Anyone who lives in southern Arizona is aware that sun exposure can be bad for your skin. Even a "healthy" tan is actually a sign of damaged skin. But sunscreens can be confusing. At Mesquite Pediatrics, we feel it is important that people are as informed as possible about sunscreens and their use. Below are some facts and recommendations for our patients.
- Ingredients are more important than SPF: Sunburns are caused by UVB radiation, but 95% of cancer-causing radiation from the sun is UVA. The SPF only indicates how well a sunscreen blocks UVB and has nothing to do with its ability to block UVA. The following ingredients block UVA: avobenzone, oxybenzone, titanium dioxide, zinc oxide, and ecamsule. Many sunscreens do not contain any of these ingredients. Avobenzone and oxybenzone are not as effective as the others and don’t last as long. There is usually no difference between a sunscreen with an SPF of 15 and one with an SPF of 50.
- Sunscreen needs to be applied FREQUENTLY: Many sunscreen ingredients degrade in the sun. When not in the water or sweating significantly it should be re-applied every 2 hours. “Water/sweat resistant” sunscreen lasts 40 minutes in the water or when sweating. “Very water/sweat resistant” or “Water-Proof” sunscreen lasts 80 minutes.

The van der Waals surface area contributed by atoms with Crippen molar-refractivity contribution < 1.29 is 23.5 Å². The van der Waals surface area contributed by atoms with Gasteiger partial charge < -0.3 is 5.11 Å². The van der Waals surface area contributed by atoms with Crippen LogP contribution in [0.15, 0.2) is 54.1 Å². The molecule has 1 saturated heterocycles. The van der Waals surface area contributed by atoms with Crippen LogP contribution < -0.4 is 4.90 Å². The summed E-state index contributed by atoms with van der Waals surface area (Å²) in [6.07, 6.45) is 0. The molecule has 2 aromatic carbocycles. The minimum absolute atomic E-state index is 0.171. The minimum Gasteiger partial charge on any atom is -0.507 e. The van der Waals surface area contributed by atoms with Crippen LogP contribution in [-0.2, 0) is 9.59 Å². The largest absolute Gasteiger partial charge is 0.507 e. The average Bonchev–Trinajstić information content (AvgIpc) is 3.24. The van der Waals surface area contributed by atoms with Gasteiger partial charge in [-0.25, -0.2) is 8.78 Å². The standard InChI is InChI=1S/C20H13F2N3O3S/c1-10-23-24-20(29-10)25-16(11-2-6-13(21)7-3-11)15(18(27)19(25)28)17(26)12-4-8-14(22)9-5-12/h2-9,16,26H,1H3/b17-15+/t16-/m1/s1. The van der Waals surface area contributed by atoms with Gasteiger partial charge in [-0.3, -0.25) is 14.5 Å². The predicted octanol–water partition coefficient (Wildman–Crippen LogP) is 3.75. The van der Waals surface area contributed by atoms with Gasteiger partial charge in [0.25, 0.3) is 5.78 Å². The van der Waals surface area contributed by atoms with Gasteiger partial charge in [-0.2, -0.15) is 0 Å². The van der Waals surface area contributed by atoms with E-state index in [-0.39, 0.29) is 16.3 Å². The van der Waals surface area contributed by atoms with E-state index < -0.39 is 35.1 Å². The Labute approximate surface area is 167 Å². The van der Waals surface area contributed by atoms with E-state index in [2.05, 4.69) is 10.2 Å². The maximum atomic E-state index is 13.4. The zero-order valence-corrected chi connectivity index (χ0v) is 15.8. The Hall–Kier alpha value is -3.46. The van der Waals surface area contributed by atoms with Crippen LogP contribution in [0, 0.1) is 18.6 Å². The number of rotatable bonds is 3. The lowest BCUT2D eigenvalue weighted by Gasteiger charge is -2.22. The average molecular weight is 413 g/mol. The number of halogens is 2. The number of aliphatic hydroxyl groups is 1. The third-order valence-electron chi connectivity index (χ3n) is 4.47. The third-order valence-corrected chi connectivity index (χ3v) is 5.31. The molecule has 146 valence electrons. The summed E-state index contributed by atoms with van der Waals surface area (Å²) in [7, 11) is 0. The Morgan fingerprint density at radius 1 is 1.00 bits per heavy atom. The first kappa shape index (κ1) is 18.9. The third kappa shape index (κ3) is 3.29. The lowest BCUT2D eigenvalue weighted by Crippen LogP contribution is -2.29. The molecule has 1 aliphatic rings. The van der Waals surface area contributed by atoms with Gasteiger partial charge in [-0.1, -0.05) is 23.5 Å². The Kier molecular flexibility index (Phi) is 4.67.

- Most people don’t put on enough or they put it on too late: The amount you use can really affect the protection you get. Apply more than you think you need and do it 30 minutes before going out in the sun.
- It is OK to use sunscreen on very young babies: You do not have to wait until a baby is 6 months old to use sunscreen. For all children it is best to protect their skin with clothing and a hat, but sunscreen can be used after 1 month of age if sun exposure can’t be avoided. Use one that is made for babies or labeled as “hypo-allergenic”.
- Don’t use sunscreens that are combined with insect repellents: Sunscreens need to be re-applied at least every 2 hours (more often if sweating or swimming) but insect repellents shouldn’t be re-applied.